1 tbsp. vanilla extract

Preheat the oven to 400F on convection bake. In a large bowl, mix dry ingredients together. Add the wet ingredients to dry. If the batter looks too dry, add more rice milk and oil in proportion.
Bake for 26 minutes.


Mini Apple Pies

Our brother Jonathan is a picky eater. Like us when we were 13, he likes plain pasta, French bread pizza, and not much else. He’s also our biggest critic and he doesn’t sugarcoat his feelings – if something’s not sweet enough, he’s the first to pull out the chocolate ice cream. “It just needs a little something to accent the flavor,” he says as he piles spoonful after spoonful on top of our delicate creations. But there’s one thing he can’t resist, and that’s a delicious apple pie. Whenever we come home from college, that’s the first thing he asks me to make – no chocolate ice cream necessary.

Thanksgiving is tomorrow and we’re drowning in desserts, but Jon had a craving for apples. I told him that if I was going to make him a fleet of baby pies, then he would have to help me. So we ran to the grocery store, picked out eight perfect Golden Deliciouses, and set to work peeling and coring and slicing.

In the end, he was a great sous-chef and our pies turned out great. I only had to bribe him with the promise that he could get any girl to date him if he knew his way around a kitchen. 

Maybe, like us, he’ll outgrow his picky habits and turn into a food lover. And if not, at least he now knows how to make a mean apple pie (or at least direct his future girlfriend to this blog post).

Makes dough for two single-crust pies, or 12 4-inch ramekins
Adapted from Smitten Kitchen
Check out her Rolling and Crimping Tutorial while you're at it!

2 ½ cups white flour
1 tsp. sea salt
2 sticks unsalted butter, cubed and very cold
2 tbsp. ice water

In a food processor, combine flour, salt, and butter in a food processor and pulse for 5 seconds. Add the water one drop at a time until the mixture starts to combine. Place mixture in a big bowl and kneed until dough-like.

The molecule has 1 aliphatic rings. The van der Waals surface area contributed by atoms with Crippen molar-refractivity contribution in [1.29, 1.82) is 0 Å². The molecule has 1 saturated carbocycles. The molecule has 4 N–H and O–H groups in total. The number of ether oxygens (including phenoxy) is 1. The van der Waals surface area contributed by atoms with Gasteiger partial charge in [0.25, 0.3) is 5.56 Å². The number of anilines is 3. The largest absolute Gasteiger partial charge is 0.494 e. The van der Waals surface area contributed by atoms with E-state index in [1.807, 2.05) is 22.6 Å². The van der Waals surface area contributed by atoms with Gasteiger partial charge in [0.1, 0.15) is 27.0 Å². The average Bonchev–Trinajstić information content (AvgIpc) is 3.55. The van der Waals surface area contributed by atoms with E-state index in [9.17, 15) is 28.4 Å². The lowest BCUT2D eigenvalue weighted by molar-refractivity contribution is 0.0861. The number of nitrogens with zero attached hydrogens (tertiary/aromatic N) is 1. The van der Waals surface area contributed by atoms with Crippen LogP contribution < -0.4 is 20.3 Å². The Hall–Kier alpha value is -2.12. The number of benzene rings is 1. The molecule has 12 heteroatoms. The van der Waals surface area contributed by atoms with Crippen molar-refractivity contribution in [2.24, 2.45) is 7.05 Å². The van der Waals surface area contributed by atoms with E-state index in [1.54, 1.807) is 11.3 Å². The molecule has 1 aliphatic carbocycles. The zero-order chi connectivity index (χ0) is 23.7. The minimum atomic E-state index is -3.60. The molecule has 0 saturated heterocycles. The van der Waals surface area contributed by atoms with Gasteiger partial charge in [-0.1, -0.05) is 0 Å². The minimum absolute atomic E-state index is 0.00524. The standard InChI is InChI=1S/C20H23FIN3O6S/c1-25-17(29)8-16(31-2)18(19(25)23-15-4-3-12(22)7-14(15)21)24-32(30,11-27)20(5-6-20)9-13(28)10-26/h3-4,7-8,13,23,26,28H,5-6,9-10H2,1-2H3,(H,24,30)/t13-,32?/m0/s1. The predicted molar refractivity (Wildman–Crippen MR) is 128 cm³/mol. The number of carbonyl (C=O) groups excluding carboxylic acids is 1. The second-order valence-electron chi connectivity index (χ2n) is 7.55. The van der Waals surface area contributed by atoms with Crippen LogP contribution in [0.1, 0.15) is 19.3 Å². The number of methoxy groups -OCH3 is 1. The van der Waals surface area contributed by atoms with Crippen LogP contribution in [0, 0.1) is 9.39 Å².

Divide the dough in half and place each half on large pieces of plastic wrap. Shape the dough into a flattened disk and allow to sit in the fridge for at least one to two hours. 

Serves 12

8 golden delicious apples; peeled, cored, and sliced
1 cup raisins
¼ cup shredded coconut, unsweetened
2 tbsp. cinnamon
1 tsp. nutmeg
1 tsp. ginger powder
1 tbsp. vanilla extract
1 tbsp. almond extract
1 pie crust recipe

Preheat the oven to 375 F (200 C).

In a large bowl, combine cinnamon, nutmeg, ginger powder, vanilla and almond extracts. Add sliced apples, raisins, and coconut, stirring until the spice mixture fully coats all of the apples.

Remove the pie crust dough from the fridge and divide into 12 pieces. Roll each piece until ¼ inch thick, lay it on top of a ramekin and press the dough lightly into the bottom. Place 3-4 spoonfuls of the apple mixture on top of the dough, pressing down gently to fill the ramekin. Cut off the excess dough around the edges and re-roll the dough. Cut the dough into 6 thin strips and arrange in a lattice pattern.

Bake for 45 minutes, or until the crust turns golden brown. 



There are some foods that I’ve always loved, but have been terrified of making for myself. Whether it’s French macarons or sprouted bread, I’ll gladly shell out money for someone else to take the trouble to beat egg whites until their arms hurt or lord over a farm of sprouting wheat berries and lentils.

            There’s also the issue of “healthifying” these recipes. Often, the ingredients that we want to change are the ones that give the dish its defining characteristics. I mean, have you ever tried to make sugar-free, vegan marshmallows? (It goes about as well as you might expect.)           
So naturally, we thought that making cannolis would go down in same disastrous way. And since buying premade shells was obviously out of the question, we had resigned ourselves to live cannoli-free for the rest of our lives.